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The Boston Marathon you know is returning, albeit with one notable exception: This is no spring day race.
Yes, after the COVID-19 pandemic thwarted plans for the oldest annual marathon in the world on its traditional Patriot’s Day date in April 2020 and 2021, marathoners will hit the usual 26.2-mile course they love to hate for the first time since 2019.
Some runners technically completed the marathon last year: Participants ran in a virtual marathon last fall, in which marathoners ran individually with no designated course, due to the health crisis.
But what may be Boston’s best day will look a whole lot more familiar this year.
Here’s what to know about the 2021 Boston Marathon:
The 125th marathon
This year’s race marks the 125th Boston Marathon — a special milestone that race officials say will be commemorated with the first-ever Opening Celebration. The program will highlight “important moments from Boston Marathon history and feature a presentation of the Greek Olive Wreaths presented annually to Boston Marathon champions,” organizers say.
The event is slated for Friday at 6 p.m. in Copley Square.
Speaking of history, Sara Mae Berman, the trailblazing runner who finished first in the marathon three times in an era when women were not technically allowed to run the race, will be a guest of honor this year. Berman, now 85, will be presented with a banner for the 50th anniversary of her final victory on race day — coincidentally also the International Day of the Girl.
Indigenous Peoples’ Day
The Boston Athletic Association is also presenting a banner commemorating two-time champion Ellison Brown — the first place finisher in 1936 and 1939 and a member of the Narragansett tribe — to Brown’s grandchildren, Anna Brown-Jackson and Michael Monroe, Sr.
As organizers note, Indigenous Peoples’ Day (this year’s Marathon Monday) falls on the 85th anniversary of Brown’s first win.
“Running and winning the Boston Marathon was something grandpa loved! He had gained another family through the Boston Athletic Association that he always talked about, one that we today are also glad to be a part of,” Brown-Jackson said in a statement. “Being an Indigenous person meant everything to grandpa because he was very competitive to begin with. If someone told him he couldn’t do something, whether it was winning the marathon or crossing through a path of land to gather shellfish for his family, he’d make sure to prove them wrong and do it!”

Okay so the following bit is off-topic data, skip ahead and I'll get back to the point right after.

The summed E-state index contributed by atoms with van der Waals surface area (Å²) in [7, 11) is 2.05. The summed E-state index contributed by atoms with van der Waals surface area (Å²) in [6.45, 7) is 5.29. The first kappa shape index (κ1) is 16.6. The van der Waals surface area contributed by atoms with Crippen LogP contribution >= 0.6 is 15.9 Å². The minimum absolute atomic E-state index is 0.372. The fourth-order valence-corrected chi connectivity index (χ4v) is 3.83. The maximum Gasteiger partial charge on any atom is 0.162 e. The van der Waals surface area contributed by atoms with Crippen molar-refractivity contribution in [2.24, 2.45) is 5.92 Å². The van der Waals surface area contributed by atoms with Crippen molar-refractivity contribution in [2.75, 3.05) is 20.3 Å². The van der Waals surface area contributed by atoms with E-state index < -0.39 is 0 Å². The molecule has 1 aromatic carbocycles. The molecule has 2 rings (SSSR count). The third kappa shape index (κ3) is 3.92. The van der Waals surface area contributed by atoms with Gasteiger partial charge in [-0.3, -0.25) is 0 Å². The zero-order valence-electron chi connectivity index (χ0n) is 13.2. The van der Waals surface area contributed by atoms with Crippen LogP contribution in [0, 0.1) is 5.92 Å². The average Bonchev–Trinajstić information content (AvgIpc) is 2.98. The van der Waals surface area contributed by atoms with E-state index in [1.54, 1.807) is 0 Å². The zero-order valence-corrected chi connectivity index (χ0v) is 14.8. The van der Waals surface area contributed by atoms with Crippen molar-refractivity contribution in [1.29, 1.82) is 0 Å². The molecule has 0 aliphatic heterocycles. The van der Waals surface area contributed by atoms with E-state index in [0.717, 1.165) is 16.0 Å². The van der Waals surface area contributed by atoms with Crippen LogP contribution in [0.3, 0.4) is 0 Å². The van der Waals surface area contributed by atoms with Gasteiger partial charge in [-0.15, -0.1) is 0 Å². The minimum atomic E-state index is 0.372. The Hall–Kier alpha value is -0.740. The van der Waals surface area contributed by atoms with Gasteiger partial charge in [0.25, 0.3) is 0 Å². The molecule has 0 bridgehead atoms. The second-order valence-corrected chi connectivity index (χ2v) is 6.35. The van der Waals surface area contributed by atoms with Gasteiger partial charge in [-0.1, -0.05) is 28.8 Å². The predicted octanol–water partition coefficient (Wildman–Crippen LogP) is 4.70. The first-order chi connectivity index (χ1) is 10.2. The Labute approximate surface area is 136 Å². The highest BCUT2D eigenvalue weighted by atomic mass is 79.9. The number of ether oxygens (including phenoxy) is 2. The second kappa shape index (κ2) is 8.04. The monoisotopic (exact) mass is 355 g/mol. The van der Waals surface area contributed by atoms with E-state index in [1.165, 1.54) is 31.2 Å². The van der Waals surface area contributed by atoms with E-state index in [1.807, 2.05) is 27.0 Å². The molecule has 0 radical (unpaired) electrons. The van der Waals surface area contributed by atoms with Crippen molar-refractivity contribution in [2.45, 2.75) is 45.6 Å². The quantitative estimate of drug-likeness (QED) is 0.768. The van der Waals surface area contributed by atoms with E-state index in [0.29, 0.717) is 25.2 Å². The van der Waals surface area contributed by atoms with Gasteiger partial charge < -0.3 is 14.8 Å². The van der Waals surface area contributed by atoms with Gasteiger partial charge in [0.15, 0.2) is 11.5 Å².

In honor of the holiday, Patti Catalano Dillon, a member of the Mi’kmaq tribe and a three-time runner-up in the marathon, will be interviewed at the race’s Fan Fest over the weekend on “setting the American marathon record at Boston 40 years ago,” organizers said.
Catalano Dillon will also be an official starter for the Men’s and Women’s Open Races.
“It’s such an honor to be asked and I’m so humbled and excited to celebrate both aspects of my identity — as a Bostonian and an Indigenous person,” Catalano Dillon said in a statement. “The Boston Marathon and the Native community both made me who I am today, and I am delighted to have an opportunity to celebrate them.”
The BAA will donate $10,000 to WINGS of America, an organization that supports Native youth and their families through running, and $20,000 for Newton’s first-ever Indigenous Peoples’ Day Celebration. The association said it will also read “a land acknowledgment” to recognize the Indigenous homelands that the course spans ahead of the race.
Additionally, the BAA is donating $125,000 to “organizations working to increase access to running for communities of color,” the association said.
Grand Marshals and notable persons
Frontline workers nominated by hospitals from the John Hancock Non-Profit and BAA Charity programs will serve as the grand marshals of this year’s marathon and will be announced over the weekend.
The workers will be accompanied by “marathon champions including Meb Keflezighi, Sara Mae Berman, Bill Rodgers, and Joan Benoit Samuelson and driven the 26 miles in two Boston DUCK Boats, Back Bay Bertha and Catie Copley,” organizers said.
“In addition to Patti Catalano Dillon starting the open races, 1968 Boston champion Amby Burfoot will start the Men’s and Women’s Wheelchair Races. Russell Hoyt, son of the late Dick Hoyt, will be the starter for the Handcycle and Duo Divisions, while Christina Welton, great granddaughter of the late George V. Brown, will keep the family tradition going by serving as a starter for the Para Athletics Division,” the BAA said. “Finally, the Boston Marathon’s first-ever rolling start will be signaled by Hopkinton Fire Chief Bill Miller. Returning to the Boylston Street announcers’ booth for the final stretch of the race is 1983 Boston Marathon champion Greg Meyer.”
The course returns to its traditional route this year, after the 2020 marathon had participants complete individual, virtual races.